How to Revoke Your Emails in Gmail
There are times when you would like to revoke your mails after their purpose is complete. For instance, when you are sending a financial statement to an agent or project work to a colleague. Gmail, as such does not provide option to revoke messages, but there are few other ways we can achieve this:
#. Recalling a Mail
Gmail has an undo feature which lets you recall your sent mail instantly. You can find this feature under Gmail settings. Best suited for times when you notice a typo or forget to attach a file.
Unfortunately, you can recall a mail till 30 seconds of sending it. However, we can used other technique (mentioned below) to erase the contents long after sending.
#. Revoking Access to an Attachment
The simplest way to manage access to your attachments is to use them with Google Drive. Once uploaded in Drive, you can email the shareable link with the view or edit permissions that you can revoke anytime.
#. Revoking Mail Contents
Self-destructing mails sounds a good idea. But can we have temporary mails on a platform built for preserving information? The answer lies with third party extensions. There are two popular extensions to create self-destructing mails:
It shows your message for only a few seconds before it fades away. The way it works is by converting your text into a gif image that disappearers after a while. This image is downloaded temporarily from the fade.li’s servers and then destroyed after viewing. So, there is no way to view the message again.
You can even use the self-destructing functionality without installing the extension. Just append “.fade.li” at the end of an email address and it will do the rest. Try sending a mail to email@example.com and see how it works out.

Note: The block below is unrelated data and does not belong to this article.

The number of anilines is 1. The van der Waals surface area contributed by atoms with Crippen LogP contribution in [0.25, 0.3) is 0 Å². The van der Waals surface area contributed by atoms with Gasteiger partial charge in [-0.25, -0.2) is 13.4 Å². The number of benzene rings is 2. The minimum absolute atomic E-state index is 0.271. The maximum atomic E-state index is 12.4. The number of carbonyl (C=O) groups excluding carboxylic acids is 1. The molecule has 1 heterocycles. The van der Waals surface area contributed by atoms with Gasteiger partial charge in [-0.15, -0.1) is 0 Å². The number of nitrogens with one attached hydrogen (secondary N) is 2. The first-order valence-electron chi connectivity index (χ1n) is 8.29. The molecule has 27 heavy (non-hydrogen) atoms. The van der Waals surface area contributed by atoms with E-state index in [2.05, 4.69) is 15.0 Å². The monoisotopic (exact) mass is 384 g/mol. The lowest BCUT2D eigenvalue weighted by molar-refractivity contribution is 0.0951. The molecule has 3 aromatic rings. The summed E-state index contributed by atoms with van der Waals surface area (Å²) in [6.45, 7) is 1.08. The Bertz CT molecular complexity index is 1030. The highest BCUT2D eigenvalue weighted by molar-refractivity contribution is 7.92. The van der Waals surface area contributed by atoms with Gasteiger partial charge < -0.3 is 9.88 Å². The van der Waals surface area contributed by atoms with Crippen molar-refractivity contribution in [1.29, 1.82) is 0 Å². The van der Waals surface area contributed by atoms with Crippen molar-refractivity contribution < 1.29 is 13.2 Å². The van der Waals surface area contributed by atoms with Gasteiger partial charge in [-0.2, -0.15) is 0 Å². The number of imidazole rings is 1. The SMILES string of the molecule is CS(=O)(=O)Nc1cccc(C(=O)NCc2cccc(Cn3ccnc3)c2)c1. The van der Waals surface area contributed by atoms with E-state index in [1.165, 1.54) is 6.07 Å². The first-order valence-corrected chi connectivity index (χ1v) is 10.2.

2) Dmail – From the makers of Delicious, this nifty extension lets you create mails that can be revoked any time. Extension creates a ‘Revoke’ button for your sent emails or lets you decide forefront on when to expire its content. Its working is quite similar to sharing Google Docs files. The recipients receive a link which contains your actual message. You control the sharing rights of the link, which in turn controls the contents of the mail.
However, Dmail does not do something revolutionary. You can have same functionality by writing the contents on a document and sharing it temporarily on Google Docs. Dmail just makes control management easier.
The good thing about both of these extensions is that they are not required at receiver’s end. Also, they work for other mail services like yahoo.com too. Both of them uses 256-bit encryption algorithm end-to-end but somewhere your mail contents are getting accessed by their servers. Fade.li specifies their limit as 50 mails per day whereas there is no information about Dmail.
Related: Formatting Gmail Replies